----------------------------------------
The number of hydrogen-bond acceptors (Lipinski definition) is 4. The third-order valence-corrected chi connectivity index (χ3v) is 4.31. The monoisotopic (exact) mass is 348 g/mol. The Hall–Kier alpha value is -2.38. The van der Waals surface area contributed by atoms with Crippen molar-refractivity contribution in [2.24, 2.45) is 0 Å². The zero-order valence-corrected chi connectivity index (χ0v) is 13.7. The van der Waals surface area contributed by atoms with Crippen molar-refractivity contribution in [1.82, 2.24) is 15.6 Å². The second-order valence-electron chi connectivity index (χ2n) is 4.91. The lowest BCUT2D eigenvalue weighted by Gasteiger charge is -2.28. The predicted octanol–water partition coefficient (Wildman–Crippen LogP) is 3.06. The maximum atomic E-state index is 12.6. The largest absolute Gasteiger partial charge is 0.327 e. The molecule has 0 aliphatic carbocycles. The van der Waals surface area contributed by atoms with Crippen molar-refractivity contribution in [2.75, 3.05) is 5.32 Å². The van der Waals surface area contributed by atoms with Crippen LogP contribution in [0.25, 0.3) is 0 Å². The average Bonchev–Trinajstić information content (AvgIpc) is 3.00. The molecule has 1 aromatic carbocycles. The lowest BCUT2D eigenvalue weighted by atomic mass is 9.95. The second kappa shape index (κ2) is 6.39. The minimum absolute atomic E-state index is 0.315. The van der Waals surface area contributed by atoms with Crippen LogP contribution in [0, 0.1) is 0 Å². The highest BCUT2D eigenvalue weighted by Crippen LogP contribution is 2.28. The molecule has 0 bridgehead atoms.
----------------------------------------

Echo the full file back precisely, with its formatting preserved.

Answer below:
The number of hydrogen-bond acceptors (Lipinski definition) is 4. The third-order valence-corrected chi connectivity index (χ3v) is 4.31. The monoisotopic (exact) mass is 348 g/mol. The Hall–Kier alpha value is -2.38. The van der Waals surface area contributed by atoms with Crippen molar-refractivity contribution in [2.24, 2.45) is 0 Å². The zero-order valence-corrected chi connectivity index (χ0v) is 13.7. The van der Waals surface area contributed by atoms with Crippen molar-refractivity contribution in [1.82, 2.24) is 15.6 Å². The second-order valence-electron chi connectivity index (χ2n) is 4.91. The lowest BCUT2D eigenvalue weighted by Gasteiger charge is -2.28. The predicted octanol–water partition coefficient (Wildman–Crippen LogP) is 3.06. The maximum atomic E-state index is 12.6. The largest absolute Gasteiger partial charge is 0.327 e. The molecule has 0 aliphatic carbocycles. The van der Waals surface area contributed by atoms with Crippen molar-refractivity contribution in [2.75, 3.05) is 5.32 Å². The van der Waals surface area contributed by atoms with Crippen LogP contribution in [0.25, 0.3) is 0 Å². The average Bonchev–Trinajstić information content (AvgIpc) is 3.00. The molecule has 1 aromatic carbocycles. The lowest BCUT2D eigenvalue weighted by atomic mass is 9.95. The second kappa shape index (κ2) is 6.39. The minimum absolute atomic E-state index is 0.315. The van der Waals surface area contributed by atoms with Crippen LogP contribution in [0, 0.1) is 0 Å². The highest BCUT2D eigenvalue weighted by Crippen LogP contribution is 2.28. The molecule has 0 bridgehead atoms.